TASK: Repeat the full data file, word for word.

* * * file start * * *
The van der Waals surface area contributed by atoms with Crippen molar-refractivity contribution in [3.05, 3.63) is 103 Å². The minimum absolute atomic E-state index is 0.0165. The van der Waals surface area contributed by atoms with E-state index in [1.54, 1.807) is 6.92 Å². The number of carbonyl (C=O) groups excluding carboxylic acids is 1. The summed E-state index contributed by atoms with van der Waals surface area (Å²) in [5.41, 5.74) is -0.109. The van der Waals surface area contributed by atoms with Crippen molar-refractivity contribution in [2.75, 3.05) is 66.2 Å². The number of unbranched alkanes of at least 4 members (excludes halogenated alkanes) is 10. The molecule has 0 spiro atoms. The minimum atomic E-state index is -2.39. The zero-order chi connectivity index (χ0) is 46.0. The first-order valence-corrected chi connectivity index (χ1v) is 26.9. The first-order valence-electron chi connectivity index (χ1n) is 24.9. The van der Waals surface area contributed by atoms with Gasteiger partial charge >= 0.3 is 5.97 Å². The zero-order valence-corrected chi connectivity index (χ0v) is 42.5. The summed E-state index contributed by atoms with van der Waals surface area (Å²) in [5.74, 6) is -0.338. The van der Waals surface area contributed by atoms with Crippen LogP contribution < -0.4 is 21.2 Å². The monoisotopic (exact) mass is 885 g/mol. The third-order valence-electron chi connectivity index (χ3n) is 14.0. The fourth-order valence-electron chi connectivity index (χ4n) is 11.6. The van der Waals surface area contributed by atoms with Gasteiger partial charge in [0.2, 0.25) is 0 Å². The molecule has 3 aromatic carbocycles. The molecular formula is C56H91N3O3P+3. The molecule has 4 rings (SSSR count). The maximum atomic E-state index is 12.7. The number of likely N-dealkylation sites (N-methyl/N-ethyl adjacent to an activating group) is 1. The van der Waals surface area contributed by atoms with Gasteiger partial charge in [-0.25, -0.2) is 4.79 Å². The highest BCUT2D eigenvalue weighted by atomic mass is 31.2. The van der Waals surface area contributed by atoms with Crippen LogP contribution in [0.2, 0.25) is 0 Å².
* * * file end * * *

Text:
The van der Waals surface area contributed by atoms with Crippen molar-refractivity contribution in [3.05, 3.63) is 103 Å². The minimum absolute atomic E-state index is 0.0165. The van der Waals surface area contributed by atoms with E-state index in [1.54, 1.807) is 6.92 Å². The number of carbonyl (C=O) groups excluding carboxylic acids is 1. The summed E-state index contributed by atoms with van der Waals surface area (Å²) in [5.41, 5.74) is -0.109. The van der Waals surface area contributed by atoms with Crippen molar-refractivity contribution in [2.75, 3.05) is 66.2 Å². The number of unbranched alkanes of at least 4 members (excludes halogenated alkanes) is 10. The molecule has 0 spiro atoms. The minimum atomic E-state index is -2.39. The zero-order chi connectivity index (χ0) is 46.0. The first-order valence-corrected chi connectivity index (χ1v) is 26.9. The first-order valence-electron chi connectivity index (χ1n) is 24.9. The van der Waals surface area contributed by atoms with Gasteiger partial charge >= 0.3 is 5.97 Å². The zero-order valence-corrected chi connectivity index (χ0v) is 42.5. The summed E-state index contributed by atoms with van der Waals surface area (Å²) in [5.74, 6) is -0.338. The van der Waals surface area contributed by atoms with Crippen LogP contribution < -0.4 is 21.2 Å². The monoisotopic (exact) mass is 885 g/mol. The third-order valence-electron chi connectivity index (χ3n) is 14.0. The fourth-order valence-electron chi connectivity index (χ4n) is 11.6. The van der Waals surface area contributed by atoms with Gasteiger partial charge in [0.2, 0.25) is 0 Å². The molecule has 3 aromatic carbocycles. The molecular formula is C56H91N3O3P+3. The molecule has 4 rings (SSSR count). The maximum atomic E-state index is 12.7. The number of likely N-dealkylation sites (N-methyl/N-ethyl adjacent to an activating group) is 1. The van der Waals surface area contributed by atoms with Gasteiger partial charge in [-0.25, -0.2) is 4.79 Å². The highest BCUT2D eigenvalue weighted by atomic mass is 31.2. The van der Waals surface area contributed by atoms with Crippen LogP contribution in [0.2, 0.25) is 0 Å².